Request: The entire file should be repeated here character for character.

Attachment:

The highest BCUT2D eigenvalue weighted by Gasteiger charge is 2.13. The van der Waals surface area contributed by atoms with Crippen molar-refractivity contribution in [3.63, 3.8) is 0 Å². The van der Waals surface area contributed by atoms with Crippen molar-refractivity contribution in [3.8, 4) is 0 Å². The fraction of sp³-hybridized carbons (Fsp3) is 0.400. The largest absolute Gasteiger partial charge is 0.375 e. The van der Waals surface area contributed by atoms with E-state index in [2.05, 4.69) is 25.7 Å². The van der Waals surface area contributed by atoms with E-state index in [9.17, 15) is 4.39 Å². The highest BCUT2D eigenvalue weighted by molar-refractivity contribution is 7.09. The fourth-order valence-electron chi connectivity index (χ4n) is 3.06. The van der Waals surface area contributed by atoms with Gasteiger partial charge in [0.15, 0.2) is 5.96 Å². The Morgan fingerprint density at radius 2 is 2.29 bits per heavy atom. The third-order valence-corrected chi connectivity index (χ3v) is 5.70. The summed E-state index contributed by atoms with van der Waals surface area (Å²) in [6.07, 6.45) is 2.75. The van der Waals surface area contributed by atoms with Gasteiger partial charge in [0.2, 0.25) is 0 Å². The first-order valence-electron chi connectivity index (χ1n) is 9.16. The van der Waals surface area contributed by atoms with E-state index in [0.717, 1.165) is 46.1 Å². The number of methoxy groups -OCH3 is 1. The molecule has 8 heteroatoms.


The highest BCUT2D eigenvalue weighted by Gasteiger charge is 2.13. The van der Waals surface area contributed by atoms with Crippen molar-refractivity contribution in [3.63, 3.8) is 0 Å². The van der Waals surface area contributed by atoms with Crippen molar-refractivity contribution in [3.8, 4) is 0 Å². The fraction of sp³-hybridized carbons (Fsp3) is 0.400. The largest absolute Gasteiger partial charge is 0.375 e. The van der Waals surface area contributed by atoms with E-state index in [2.05, 4.69) is 25.7 Å². The van der Waals surface area contributed by atoms with E-state index in [9.17, 15) is 4.39 Å². The highest BCUT2D eigenvalue weighted by molar-refractivity contribution is 7.09. The fourth-order valence-electron chi connectivity index (χ4n) is 3.06. The van der Waals surface area contributed by atoms with Gasteiger partial charge in [0.15, 0.2) is 5.96 Å². The Morgan fingerprint density at radius 2 is 2.29 bits per heavy atom. The third-order valence-corrected chi connectivity index (χ3v) is 5.70. The summed E-state index contributed by atoms with van der Waals surface area (Å²) in [6.07, 6.45) is 2.75. The van der Waals surface area contributed by atoms with Gasteiger partial charge in [0.2, 0.25) is 0 Å². The first-order valence-electron chi connectivity index (χ1n) is 9.16. The van der Waals surface area contributed by atoms with E-state index in [0.717, 1.165) is 46.1 Å². The number of methoxy groups -OCH3 is 1. The molecule has 8 heteroatoms.